Vancouver, the livable city

High gas prices a factor in transit use | Photo by Bob Cotter

My first months as a newbie in Vancouver were spent trying to establish myself, find a job and a suitable longer-term home. And just like any excited tourist, I was imbibing all that the land had to
offer. The backdrop of the North Shore Mountains beyond the Burrard Inlet is always panoramic. And if you drive the Sea to Sky Highway to Whistler, then you are in for a magnificent treat. Unless someone tailgates you too close, which seems to be dangerously a common habit in BC.

Looking for work for most immigrants in their profession has been well-documented as a wall much higher and more vertical than the Squamish Chief with steeper, narrower trails. A foreign degree is not given the same respect as a local degree. I wonder why: when achievements and successes are born throughout the world, many in non-English speaking countries. You only have to read an issue of Canadian Immigrant magazine to hear the disappointment from newcomers all over, and I mean all over the world. The doorman or security guard could be a medical doctor. The bar is higher for foreign-degree medical school and engineering graduates. You only have to read the local papers to see that technical and medical errors are committed by Canadian degree holders. What if the rest of the world had the same attitude? How would Canadians be able to work elsewhere?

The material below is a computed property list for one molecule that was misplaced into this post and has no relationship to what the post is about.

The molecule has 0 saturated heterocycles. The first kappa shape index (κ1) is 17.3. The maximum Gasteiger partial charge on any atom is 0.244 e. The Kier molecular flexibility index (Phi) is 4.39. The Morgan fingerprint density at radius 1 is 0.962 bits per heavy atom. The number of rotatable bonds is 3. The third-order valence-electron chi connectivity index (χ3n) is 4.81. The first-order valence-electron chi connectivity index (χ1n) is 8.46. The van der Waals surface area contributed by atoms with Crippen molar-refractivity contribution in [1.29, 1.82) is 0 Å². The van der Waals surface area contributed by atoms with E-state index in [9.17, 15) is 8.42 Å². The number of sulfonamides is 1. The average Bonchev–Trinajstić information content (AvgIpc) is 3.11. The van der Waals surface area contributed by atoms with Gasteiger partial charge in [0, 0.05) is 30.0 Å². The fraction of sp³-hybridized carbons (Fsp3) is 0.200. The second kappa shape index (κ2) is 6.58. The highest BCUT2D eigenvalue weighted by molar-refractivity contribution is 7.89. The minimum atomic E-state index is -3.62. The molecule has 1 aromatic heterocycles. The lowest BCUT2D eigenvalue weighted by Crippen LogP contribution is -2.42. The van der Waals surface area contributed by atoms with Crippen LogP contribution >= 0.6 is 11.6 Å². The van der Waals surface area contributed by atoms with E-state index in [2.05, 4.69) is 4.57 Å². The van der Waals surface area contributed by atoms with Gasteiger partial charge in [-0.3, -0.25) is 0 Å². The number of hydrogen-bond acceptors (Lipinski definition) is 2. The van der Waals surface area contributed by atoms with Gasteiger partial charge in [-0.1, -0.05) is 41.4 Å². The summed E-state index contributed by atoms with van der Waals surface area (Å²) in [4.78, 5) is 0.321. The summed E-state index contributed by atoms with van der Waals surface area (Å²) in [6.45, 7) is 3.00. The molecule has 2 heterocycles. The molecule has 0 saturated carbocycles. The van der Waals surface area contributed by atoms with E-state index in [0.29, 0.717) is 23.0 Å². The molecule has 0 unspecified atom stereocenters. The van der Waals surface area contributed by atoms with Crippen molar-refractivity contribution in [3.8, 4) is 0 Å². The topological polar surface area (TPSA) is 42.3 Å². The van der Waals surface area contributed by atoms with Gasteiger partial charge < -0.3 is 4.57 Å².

I was surprised to learn that there is a certificate program for people wanting to be a janitor, to be an assistant to a legal assistant and so forth. To increase your chances of cleaning a classroom or an office, you can study for eight weeks and receive what one college calls a “Building Service Worker” certificate. Shouldn’t training be done in-house specific to the building’s equipment and detergents? This would save on enrolment fees.

I was surprised at how many mothers take their baby strollers on public transit. I rarely see this in the US. In fact, I don’t recall seeing one, which leads to a major reason why – cars are more expensive to purchase compared to the US as reported by Canadian TV. What compounds this is the lack of car parking, even in strip malls in Vancouver. In addition, car insurance, monopolized by ICBC, means premiums are double or triple the amount of other countries. This policy severely chokes movement, and consequently, the economy.

Or perhaps it’s the gas prices? Blame it on provincial tax, the number of oil refineries working or world supply. Why is it that despite a global oil glut, gas is still drastically cheaper in Blaine, WA? Why are the pump prices in Quesnel, Lillooet or even Abbotsford, Chilliwack and Hope significantly lower than Vancouver, Surrey or Burnaby?

Under a supply management system, a euphemism for fair returns for farmers through price control (milk, eggs, meat), higher grocery bills are heavily shouldered by minimum-wage workers and families. Even if one factors in exchange rates, mileage and duty fees, cross-border shopping is often money-saving. That is if you have a car. When market forces are tightly controlled, the first casualties are the poor who cannot wait for a GST refund.

Canada claims to be a polite society, yet we hear the f-word and the s-word as frequent as a phone “ting” notification, if speech is considered one manner of showing good manners. A recent study found that Canadians are no more polite than Americans. So the US can claim to be a polite society too by Canuck standards. Vancouver is often rated as one of the most livable cities by The Economist. I wonder who The Economist talks to. Not a good representation of working-class folks, for sure.